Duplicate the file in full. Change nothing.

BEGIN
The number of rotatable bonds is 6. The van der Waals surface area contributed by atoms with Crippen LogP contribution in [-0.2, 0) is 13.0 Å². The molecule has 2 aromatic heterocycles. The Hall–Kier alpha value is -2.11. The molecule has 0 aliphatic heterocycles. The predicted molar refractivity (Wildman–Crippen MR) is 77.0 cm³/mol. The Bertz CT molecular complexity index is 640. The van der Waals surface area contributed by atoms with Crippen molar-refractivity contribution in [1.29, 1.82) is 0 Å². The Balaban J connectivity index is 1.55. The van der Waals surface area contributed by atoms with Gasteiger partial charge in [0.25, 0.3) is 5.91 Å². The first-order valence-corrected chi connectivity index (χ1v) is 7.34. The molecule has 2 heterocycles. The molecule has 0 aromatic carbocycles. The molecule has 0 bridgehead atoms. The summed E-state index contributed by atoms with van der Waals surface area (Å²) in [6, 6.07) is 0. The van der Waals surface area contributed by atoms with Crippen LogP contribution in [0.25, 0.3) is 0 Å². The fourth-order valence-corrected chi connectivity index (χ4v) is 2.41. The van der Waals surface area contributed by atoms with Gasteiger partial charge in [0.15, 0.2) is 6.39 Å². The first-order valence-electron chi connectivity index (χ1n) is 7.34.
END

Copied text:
The number of rotatable bonds is 6. The van der Waals surface area contributed by atoms with Crippen LogP contribution in [-0.2, 0) is 13.0 Å². The molecule has 2 aromatic heterocycles. The Hall–Kier alpha value is -2.11. The molecule has 0 aliphatic heterocycles. The predicted molar refractivity (Wildman–Crippen MR) is 77.0 cm³/mol. The Bertz CT molecular complexity index is 640. The van der Waals surface area contributed by atoms with Crippen molar-refractivity contribution in [1.29, 1.82) is 0 Å². The Balaban J connectivity index is 1.55. The van der Waals surface area contributed by atoms with Gasteiger partial charge in [0.25, 0.3) is 5.91 Å². The first-order valence-corrected chi connectivity index (χ1v) is 7.34. The molecule has 2 heterocycles. The molecule has 0 aromatic carbocycles. The molecule has 0 bridgehead atoms. The summed E-state index contributed by atoms with van der Waals surface area (Å²) in [6, 6.07) is 0. The van der Waals surface area contributed by atoms with Crippen LogP contribution in [0.25, 0.3) is 0 Å². The fourth-order valence-corrected chi connectivity index (χ4v) is 2.41. The van der Waals surface area contributed by atoms with Gasteiger partial charge in [0.15, 0.2) is 6.39 Å². The first-order valence-electron chi connectivity index (χ1n) is 7.34.